In 2016, Tangletown received a $15,000 Working Lands Grant to increase pasture hen housing so it could scale up of its flock of egg-laying hens. Owner Lila Bennett believed better infrastructure, such as improved housing and a larger walk-in egg cooler, would make it possible to increase the farm’s number of laying hens, as well as their average rate of production.
“Without a grant from Working Lands, I would not have been able to scale up my flock. The grant allowed me to build two large pasture houses that are great for egg production and make moving and egg collection so much more efficient. Without the capital provided by the grant, I would not have been able to make that leap,” says Bennett.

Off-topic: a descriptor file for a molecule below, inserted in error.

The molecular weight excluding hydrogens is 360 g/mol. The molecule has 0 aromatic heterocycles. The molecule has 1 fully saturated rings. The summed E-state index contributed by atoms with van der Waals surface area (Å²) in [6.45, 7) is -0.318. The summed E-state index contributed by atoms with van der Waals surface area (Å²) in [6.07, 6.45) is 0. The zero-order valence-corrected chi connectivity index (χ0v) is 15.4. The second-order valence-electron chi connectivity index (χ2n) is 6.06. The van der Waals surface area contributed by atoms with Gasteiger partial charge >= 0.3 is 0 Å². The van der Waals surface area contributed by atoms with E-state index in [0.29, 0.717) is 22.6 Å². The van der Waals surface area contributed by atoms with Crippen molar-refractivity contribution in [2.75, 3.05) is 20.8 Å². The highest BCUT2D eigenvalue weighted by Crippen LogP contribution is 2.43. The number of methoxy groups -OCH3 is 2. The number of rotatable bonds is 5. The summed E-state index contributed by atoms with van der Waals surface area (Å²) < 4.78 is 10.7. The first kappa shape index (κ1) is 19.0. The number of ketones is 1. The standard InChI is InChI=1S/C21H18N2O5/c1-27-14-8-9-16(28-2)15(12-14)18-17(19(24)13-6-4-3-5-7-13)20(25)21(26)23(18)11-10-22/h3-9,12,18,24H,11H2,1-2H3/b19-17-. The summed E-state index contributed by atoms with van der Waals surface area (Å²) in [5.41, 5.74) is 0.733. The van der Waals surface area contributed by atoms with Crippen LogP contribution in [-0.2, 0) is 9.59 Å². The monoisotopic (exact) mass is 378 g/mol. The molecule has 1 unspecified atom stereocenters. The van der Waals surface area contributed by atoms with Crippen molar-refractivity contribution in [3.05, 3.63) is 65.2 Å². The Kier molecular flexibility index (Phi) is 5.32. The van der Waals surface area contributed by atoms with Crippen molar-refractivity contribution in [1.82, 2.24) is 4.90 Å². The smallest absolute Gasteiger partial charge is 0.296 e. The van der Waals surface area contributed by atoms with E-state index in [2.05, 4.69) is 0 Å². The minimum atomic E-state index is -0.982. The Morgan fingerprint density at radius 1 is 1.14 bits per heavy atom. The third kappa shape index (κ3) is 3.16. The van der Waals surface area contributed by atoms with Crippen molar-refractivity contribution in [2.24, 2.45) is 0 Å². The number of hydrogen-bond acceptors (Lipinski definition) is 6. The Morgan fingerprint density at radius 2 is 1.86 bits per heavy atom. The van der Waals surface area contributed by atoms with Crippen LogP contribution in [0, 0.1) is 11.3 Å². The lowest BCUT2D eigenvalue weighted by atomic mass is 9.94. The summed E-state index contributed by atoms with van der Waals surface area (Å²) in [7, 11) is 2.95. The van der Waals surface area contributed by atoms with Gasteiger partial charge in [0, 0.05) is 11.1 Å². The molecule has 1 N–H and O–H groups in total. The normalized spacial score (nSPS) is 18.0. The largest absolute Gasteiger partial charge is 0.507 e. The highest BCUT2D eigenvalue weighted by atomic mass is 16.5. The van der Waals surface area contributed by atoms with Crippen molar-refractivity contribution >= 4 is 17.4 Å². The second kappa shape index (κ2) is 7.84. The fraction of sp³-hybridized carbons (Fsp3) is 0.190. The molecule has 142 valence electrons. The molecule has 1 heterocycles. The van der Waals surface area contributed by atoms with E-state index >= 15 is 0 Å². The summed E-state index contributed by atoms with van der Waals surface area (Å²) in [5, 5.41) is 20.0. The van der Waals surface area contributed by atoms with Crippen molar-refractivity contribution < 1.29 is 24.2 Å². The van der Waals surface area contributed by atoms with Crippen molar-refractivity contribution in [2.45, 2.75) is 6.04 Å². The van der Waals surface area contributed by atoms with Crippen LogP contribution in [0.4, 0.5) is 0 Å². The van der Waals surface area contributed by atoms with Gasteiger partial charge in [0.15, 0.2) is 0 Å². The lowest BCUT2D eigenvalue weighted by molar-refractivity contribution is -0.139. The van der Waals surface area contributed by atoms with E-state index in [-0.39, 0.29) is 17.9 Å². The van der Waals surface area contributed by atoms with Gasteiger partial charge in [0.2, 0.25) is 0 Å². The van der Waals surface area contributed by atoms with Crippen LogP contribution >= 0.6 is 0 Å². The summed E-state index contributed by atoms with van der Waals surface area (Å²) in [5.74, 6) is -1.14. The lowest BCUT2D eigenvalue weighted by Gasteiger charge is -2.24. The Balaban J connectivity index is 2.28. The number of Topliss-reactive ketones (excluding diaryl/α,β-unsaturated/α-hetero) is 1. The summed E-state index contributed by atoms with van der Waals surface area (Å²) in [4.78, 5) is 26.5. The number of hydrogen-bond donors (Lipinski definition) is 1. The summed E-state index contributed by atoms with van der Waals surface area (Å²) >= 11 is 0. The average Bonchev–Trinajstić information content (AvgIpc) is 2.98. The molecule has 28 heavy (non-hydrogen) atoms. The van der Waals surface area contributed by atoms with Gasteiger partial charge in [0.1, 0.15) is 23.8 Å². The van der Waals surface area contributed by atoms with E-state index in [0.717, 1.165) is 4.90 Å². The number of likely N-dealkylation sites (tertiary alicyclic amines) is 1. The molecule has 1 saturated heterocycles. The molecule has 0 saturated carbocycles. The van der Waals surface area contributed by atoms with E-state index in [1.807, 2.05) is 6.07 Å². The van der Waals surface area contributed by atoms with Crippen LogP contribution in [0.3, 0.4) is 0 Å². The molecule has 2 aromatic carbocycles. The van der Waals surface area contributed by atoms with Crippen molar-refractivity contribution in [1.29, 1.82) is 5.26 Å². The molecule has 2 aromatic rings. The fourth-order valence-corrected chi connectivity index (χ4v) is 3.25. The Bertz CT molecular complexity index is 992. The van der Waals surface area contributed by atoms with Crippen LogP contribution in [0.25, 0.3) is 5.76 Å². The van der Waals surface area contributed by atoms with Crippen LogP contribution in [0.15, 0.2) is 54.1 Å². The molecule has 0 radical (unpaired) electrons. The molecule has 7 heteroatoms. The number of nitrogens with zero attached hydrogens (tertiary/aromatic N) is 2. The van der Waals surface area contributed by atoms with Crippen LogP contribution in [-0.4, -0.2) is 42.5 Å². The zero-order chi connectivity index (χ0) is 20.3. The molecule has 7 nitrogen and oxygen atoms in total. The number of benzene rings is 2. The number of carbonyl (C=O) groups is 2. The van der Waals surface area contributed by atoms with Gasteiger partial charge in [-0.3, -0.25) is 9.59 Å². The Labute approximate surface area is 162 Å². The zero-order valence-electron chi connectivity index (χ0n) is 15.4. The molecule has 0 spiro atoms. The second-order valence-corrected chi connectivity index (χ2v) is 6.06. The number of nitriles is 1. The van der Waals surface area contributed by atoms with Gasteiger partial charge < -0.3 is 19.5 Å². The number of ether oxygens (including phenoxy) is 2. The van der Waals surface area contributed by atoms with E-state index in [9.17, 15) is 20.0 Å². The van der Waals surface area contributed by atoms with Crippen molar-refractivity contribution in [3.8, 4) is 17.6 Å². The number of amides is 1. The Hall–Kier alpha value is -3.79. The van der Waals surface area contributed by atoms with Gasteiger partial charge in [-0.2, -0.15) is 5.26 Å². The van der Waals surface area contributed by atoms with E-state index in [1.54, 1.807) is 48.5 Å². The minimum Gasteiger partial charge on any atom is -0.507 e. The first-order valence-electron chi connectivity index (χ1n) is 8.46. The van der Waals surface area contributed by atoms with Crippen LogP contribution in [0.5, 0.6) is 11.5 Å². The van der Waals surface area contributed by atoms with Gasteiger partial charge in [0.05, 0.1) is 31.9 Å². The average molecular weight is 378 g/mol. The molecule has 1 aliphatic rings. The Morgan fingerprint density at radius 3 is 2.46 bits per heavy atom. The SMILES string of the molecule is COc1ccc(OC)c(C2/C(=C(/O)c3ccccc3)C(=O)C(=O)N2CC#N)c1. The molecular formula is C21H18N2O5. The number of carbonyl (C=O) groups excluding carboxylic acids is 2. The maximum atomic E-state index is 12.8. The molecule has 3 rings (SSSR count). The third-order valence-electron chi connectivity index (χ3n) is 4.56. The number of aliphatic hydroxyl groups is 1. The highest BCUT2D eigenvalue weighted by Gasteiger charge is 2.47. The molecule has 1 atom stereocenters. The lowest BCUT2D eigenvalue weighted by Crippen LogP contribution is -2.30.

Tangletown has two flocks of chickens—almost 2600 laying hens—and produces over 108 dozen (~1300) eggs per day. Bennett says she has finally reached the stage where she is almost producing more than she is selling, which excites her as she continues to expand her market.
“The great thing about having more eggs is that now Don Maynard, of Farm Connex, will pick them up twice a week and deliver them to retail markets for me. I don’t have to deliver them anymore,” says Bennett.
It is clear Bennett loves what she is doing as a farmer to provide for her family and for others.
“I have the perspective of a farmer who wants to treat my animals humanely, and a mom who wants to feed my family well. I feel it is so important to be providing a protein source that is wholesome, inexpensive, and accessible to many families. It is so exciting to enter into a new scale of farming and watch my business spread out to support and feed others,” says Bennett.
Tangletown currently sells its poultry and eggs through its CSA, to local retail stores and restaurants, and at the Montpelier Farmers’ Market. It also provides eggs to other CSA programs, such as Pete’s Greens and Farmers-to-You.